- The Washington Times - Friday, July 20, 2001

Sen. Hillary Rodham Clinton criticized the Bush administration yesterday for delaying a last-minute regulation by her husband's administration to reduce the levels of arsenic in drinking water.
In a luncheon speech to the National Press Club, the New York Democrat and former first lady proposed an eight-point national agenda to carry on the Clinton administration's efforts against "hidden health hazards" such as arsenic, chemicals used to treat wood, and other environmental toxins that cause cancer, respiratory illness and other chronic diseases.
"It is the stealthy, crippling nature of these hazards that manifest themselves in unexpected cancers, brain tumors and other diseases that I think we have to address," Mrs. Clinton said to a sold-out crowd of reporters, editors, broadcast producers and lobbyists.
She told of field hearings she recently conducted with other members of the Senate Environment and Public Works Committee in Fallon, Nev., home of the famed "Top Gun" naval air station, whose jet fuel has polluted the community's water supply to the point that drinking water contains 100 parts per billion of arsenic "10 times the level deemed safe by the Clinton administration," she said.
Citizen activists in Fallon and other communities suffering from toxic pollution and a high incidence of asthma, breast and bladder cancer, leukemia, and other chronic diseases in adults and children need federal data tracking and research to pinpoint the cause of community health problems, she said.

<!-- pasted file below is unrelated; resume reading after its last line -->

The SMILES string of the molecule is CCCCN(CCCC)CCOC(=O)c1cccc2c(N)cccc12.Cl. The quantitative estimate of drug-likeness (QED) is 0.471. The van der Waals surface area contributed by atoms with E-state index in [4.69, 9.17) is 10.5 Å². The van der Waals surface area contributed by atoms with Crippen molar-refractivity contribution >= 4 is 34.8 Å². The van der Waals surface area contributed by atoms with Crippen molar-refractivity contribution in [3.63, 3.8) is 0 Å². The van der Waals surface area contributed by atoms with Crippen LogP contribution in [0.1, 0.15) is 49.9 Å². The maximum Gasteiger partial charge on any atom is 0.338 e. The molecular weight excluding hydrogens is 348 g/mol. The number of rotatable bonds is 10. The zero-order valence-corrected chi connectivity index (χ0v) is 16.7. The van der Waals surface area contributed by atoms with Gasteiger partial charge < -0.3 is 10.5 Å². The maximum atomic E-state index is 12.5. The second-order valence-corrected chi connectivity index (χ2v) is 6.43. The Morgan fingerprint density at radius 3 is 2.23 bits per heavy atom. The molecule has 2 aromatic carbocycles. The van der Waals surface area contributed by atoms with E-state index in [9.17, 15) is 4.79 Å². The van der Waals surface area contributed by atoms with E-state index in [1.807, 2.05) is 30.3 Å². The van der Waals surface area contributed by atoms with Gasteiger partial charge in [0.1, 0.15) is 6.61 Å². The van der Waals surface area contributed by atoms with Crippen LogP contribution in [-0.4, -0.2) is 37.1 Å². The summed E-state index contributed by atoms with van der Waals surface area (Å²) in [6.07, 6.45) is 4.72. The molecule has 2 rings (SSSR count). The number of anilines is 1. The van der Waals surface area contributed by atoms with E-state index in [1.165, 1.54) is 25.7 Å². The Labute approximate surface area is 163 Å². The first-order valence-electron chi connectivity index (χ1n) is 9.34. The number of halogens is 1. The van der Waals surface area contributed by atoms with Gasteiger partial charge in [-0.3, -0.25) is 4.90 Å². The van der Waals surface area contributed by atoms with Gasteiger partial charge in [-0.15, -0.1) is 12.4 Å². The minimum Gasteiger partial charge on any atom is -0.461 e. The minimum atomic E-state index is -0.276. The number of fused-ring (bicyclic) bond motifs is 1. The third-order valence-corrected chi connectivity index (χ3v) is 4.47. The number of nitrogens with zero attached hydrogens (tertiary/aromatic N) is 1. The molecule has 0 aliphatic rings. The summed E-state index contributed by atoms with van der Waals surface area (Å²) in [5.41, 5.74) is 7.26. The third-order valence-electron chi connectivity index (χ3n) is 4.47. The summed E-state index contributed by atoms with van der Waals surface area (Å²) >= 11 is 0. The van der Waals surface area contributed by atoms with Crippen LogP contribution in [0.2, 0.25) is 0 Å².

"I don't think we can leave this to local people fighting on their own. I think it's time for us to fight back on the national level," Mrs. Clinton said.
She added: "I can't mention the word arsenic without also saying how troubled I and so many others were about the Bush administration's delay in implementing tougher standards," referring to the temporary deferment of an Environmental Protection Agency (EPA) regulation issued on the last day President Clinton was in office.
The regulation to lower allowable arsenic levels in drinking water from 50 parts per billion to 10 parts per billion was estimated to cost the nation's water companies $605 million annually.
Mrs. Clinton was not asked to explain why the Clinton administration waited until its last day to issue the ruling. However, she acknowledged, "I know one of the reasons, and it was a legitimate reason, is that it would be expensive for many of the communities facing this challenge to do on their own."
The Bush administration has delayed implementing the ruling until the EPA completes its public consultation on the issue through Oct. 31.
Mrs. Clinton called for congressional enactment of "a comprehensive national tracking system for chronic disease," the brainchild of the Pew Environmental Health Commission, which estimated it would cost $275 million a year to implement.
She also proposed federally supported environmental health officers in every state's public health department, whose aim would be to assist citizen activist groups. Mrs. Clinton also demanded greater federal funding for disease research related to environmental toxins.

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